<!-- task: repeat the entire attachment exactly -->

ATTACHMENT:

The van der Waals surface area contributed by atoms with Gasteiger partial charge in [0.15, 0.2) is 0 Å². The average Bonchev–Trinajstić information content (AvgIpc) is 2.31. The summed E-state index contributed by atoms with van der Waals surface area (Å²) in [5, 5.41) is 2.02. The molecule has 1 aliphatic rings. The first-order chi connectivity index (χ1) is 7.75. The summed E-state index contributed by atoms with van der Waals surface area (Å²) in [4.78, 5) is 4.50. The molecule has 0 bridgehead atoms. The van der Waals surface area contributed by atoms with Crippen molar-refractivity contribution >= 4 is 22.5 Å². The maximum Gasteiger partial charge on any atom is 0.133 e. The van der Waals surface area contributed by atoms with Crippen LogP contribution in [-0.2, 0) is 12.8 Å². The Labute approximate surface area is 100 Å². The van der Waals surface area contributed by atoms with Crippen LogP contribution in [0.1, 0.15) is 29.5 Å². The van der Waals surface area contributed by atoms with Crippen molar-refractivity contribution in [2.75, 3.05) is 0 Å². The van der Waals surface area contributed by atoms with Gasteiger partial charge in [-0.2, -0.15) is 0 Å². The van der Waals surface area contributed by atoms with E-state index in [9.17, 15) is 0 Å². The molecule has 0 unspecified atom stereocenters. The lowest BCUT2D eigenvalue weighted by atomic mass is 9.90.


The van der Waals surface area contributed by atoms with Gasteiger partial charge in [0.15, 0.2) is 0 Å². The average Bonchev–Trinajstić information content (AvgIpc) is 2.31. The summed E-state index contributed by atoms with van der Waals surface area (Å²) in [5, 5.41) is 2.02. The molecule has 1 aliphatic rings. The first-order chi connectivity index (χ1) is 7.75. The summed E-state index contributed by atoms with van der Waals surface area (Å²) in [4.78, 5) is 4.50. The molecule has 0 bridgehead atoms. The van der Waals surface area contributed by atoms with Crippen molar-refractivity contribution >= 4 is 22.5 Å². The maximum Gasteiger partial charge on any atom is 0.133 e. The van der Waals surface area contributed by atoms with Crippen LogP contribution in [-0.2, 0) is 12.8 Å². The Labute approximate surface area is 100 Å². The van der Waals surface area contributed by atoms with Crippen LogP contribution in [0.1, 0.15) is 29.5 Å². The van der Waals surface area contributed by atoms with Crippen molar-refractivity contribution in [2.75, 3.05) is 0 Å². The van der Waals surface area contributed by atoms with Gasteiger partial charge in [-0.2, -0.15) is 0 Å². The van der Waals surface area contributed by atoms with E-state index in [9.17, 15) is 0 Å². The molecule has 0 unspecified atom stereocenters. The lowest BCUT2D eigenvalue weighted by atomic mass is 9.90.